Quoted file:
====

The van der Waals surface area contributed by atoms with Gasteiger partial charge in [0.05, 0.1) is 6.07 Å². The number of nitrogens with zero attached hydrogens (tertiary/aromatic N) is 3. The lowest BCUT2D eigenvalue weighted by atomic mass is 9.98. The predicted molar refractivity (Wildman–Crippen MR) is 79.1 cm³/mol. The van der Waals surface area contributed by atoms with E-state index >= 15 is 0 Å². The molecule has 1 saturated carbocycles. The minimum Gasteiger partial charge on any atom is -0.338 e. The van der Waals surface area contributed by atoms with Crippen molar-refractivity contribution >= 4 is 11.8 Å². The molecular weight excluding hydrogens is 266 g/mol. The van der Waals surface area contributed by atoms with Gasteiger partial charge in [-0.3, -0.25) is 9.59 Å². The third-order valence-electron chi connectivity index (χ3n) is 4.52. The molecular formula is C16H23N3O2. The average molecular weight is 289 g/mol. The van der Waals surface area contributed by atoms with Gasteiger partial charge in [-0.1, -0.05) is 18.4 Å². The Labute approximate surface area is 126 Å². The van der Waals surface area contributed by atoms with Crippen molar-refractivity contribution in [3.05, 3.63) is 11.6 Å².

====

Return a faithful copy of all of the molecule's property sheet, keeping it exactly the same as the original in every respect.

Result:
The van der Waals surface area contributed by atoms with Gasteiger partial charge in [0.05, 0.1) is 6.07 Å². The number of nitrogens with zero attached hydrogens (tertiary/aromatic N) is 3. The lowest BCUT2D eigenvalue weighted by atomic mass is 9.98. The predicted molar refractivity (Wildman–Crippen MR) is 79.1 cm³/mol. The van der Waals surface area contributed by atoms with E-state index >= 15 is 0 Å². The molecule has 1 saturated carbocycles. The minimum Gasteiger partial charge on any atom is -0.338 e. The van der Waals surface area contributed by atoms with Crippen molar-refractivity contribution >= 4 is 11.8 Å². The molecular weight excluding hydrogens is 266 g/mol. The van der Waals surface area contributed by atoms with Gasteiger partial charge in [-0.3, -0.25) is 9.59 Å². The third-order valence-electron chi connectivity index (χ3n) is 4.52. The molecular formula is C16H23N3O2. The average molecular weight is 289 g/mol. The van der Waals surface area contributed by atoms with Gasteiger partial charge in [-0.1, -0.05) is 18.4 Å². The Labute approximate surface area is 126 Å². The van der Waals surface area contributed by atoms with Crippen molar-refractivity contribution in [3.05, 3.63) is 11.6 Å².